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Say I issue insurance contracts covering fire damage in personal households. Fires occur with a probability of $x$% in a household (and they obviously occur independently from one another). If the potential repair after a fire costs $P$ \$, then the fair value of such an insurance contract would be $x\%\cdot P$.

Now with CDS we can't really apply this principle, because if the reference entity defaults, then everybody that holds a CDS on this entity will get paid out, i.e. the risk accumulates.

Am I right in assuming that this is indeed a real issue? If not, what is wrong with my reasoning. But if so, how is this issue circumvented in practice?

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Most, but far from all, companies maintain a relatively steady debt load. When a bond matures, they fund its principal payout with a new bond.

Sometimes companies do take on more and more debt, meaning that CDS protection sold during earlier times of small debt loads becomes more valuable (and underpriced, from the point of view of the protection seller). Each increase in debt load is effectively a change in capital structure, which is an important and under-modeled part of quantitative finance.

Homeowners insurance runs some similar risks. A homeowner might significantly increase the value of his or her possessions while remaining under the same policy.

I originally thought you were asking about a key difference between CDS and fire insurance. Namely, there is not much risk of many homes burning all at once (modulo the occasional wildfire in the western USA). Corporate bankruptcy, in contrast, tends to happen in bunches.

The lack of independence is handled with copula models, where the event probabilities are translated to the probability of some quadrant of multidimensional space. Typically this quadrant is evaluated under gaussian or student-t distributions, where correlation is easy to define and compute.

There has been much debate in recent years about whether these models are truly capable of dealing with small quadrants, which correspond to tail events.

For more information, please see this paper by Hull et alia

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  • $\begingroup$ It doesn't seem to me that the question was about correlation of defaults of multiple entities but about multiple CDS on a single entity. $\endgroup$ – AFK Aug 11 '14 at 22:43
  • $\begingroup$ I agree, and will add a section on capital structure. $\endgroup$ – Brian B Aug 12 '14 at 10:58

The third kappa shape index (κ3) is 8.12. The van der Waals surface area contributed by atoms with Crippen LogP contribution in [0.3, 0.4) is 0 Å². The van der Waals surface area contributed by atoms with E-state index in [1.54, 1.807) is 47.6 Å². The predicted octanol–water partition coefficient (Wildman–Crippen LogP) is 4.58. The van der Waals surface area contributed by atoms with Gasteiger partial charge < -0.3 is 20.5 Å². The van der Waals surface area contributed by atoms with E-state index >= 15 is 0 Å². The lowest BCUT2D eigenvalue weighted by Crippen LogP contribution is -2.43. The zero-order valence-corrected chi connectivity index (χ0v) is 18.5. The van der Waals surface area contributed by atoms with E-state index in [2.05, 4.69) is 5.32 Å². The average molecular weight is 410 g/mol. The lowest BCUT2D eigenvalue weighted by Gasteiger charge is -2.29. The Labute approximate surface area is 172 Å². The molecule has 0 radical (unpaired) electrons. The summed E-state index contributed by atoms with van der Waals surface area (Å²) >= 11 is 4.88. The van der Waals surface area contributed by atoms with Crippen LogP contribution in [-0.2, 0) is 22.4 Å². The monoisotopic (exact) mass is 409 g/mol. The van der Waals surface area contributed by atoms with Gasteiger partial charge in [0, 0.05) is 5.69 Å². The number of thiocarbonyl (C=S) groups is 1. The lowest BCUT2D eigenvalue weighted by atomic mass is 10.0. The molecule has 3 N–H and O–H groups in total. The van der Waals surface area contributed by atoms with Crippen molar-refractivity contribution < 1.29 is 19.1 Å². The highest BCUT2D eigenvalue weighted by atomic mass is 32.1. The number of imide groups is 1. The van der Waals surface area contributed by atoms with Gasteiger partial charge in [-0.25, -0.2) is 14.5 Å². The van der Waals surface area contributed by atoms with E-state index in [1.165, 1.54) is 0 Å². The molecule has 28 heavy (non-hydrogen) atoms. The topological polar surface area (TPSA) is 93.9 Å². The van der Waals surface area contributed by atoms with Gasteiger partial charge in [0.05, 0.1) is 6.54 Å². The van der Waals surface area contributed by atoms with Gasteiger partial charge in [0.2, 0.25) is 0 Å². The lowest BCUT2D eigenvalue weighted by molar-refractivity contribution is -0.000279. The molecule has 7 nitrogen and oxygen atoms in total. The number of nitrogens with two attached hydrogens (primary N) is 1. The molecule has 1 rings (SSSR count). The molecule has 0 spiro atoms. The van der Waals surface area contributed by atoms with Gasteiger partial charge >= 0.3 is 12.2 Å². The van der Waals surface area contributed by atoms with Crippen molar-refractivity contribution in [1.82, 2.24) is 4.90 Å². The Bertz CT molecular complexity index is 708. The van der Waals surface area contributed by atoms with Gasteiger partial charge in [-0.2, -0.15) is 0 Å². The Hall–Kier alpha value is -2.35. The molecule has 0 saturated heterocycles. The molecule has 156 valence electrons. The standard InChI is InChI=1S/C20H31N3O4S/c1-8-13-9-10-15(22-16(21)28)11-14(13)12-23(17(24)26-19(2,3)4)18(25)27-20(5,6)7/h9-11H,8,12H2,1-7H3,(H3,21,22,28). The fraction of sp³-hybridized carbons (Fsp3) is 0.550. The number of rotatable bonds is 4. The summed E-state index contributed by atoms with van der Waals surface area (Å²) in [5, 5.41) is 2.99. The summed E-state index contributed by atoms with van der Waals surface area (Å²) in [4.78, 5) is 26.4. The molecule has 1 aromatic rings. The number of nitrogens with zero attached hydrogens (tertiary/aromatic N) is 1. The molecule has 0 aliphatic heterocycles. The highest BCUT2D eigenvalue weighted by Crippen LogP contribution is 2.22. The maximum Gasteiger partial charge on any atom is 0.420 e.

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There is no issue here.

In the world of insurance:

  • An actuarial value is placed on the insurance by examining the probability of the fire event based on historically similar events and other input data.
  • The event probability (per annum) times the expected size of the loss, plus some extra safety premium and costs, determines the annual premium that must be paid.
  • The insurance company builds a reserve against this risk to cover itself in the event that a fire occurs.
  • There is a distribution around the mean loss so that the losses in one year may be more than the expected loss. However insurance companies know about the law of large numbers which says that as the number of similar independent contracts written becomes large, deviations from the mean will become less likely. So they seek to write more contracts.
  • They will also be required by Insurance Solvency requirements to hold an extra cash buffer against a large deviation in the number of fires.

The world of CDS is quite different:

  • Every CDS trade has a buyer and a seller so a CDS moves credit risk - it does not create it
  • The price of the CDS is determined by a market not by historical data.
  • Market participants do pay attention to the historical performance of similar companies, or companies with similar ratings, but this is just one ingredient out of many inputs.
  • Market prices respond to market news about the CDS reference entity
  • Most market participants can hedge their position easily
  • Most of the largest holders of CDS are dealers who are hedged.
  • Those who do not hedge are investors who sell protection in order to earn a risk-adjusted return. They should be able to survive a credit event.

If a reference credit does default, then all contracts linked to that reference entity will be triggered. Many of the market players are hedged and so have no net loss. Those who are not hedged will make a gain or loss depending on their position. However, across the market the summed gains and losses will offset exactly.

For many of these reasons, the worlds of insurance and derivatives are quite different.

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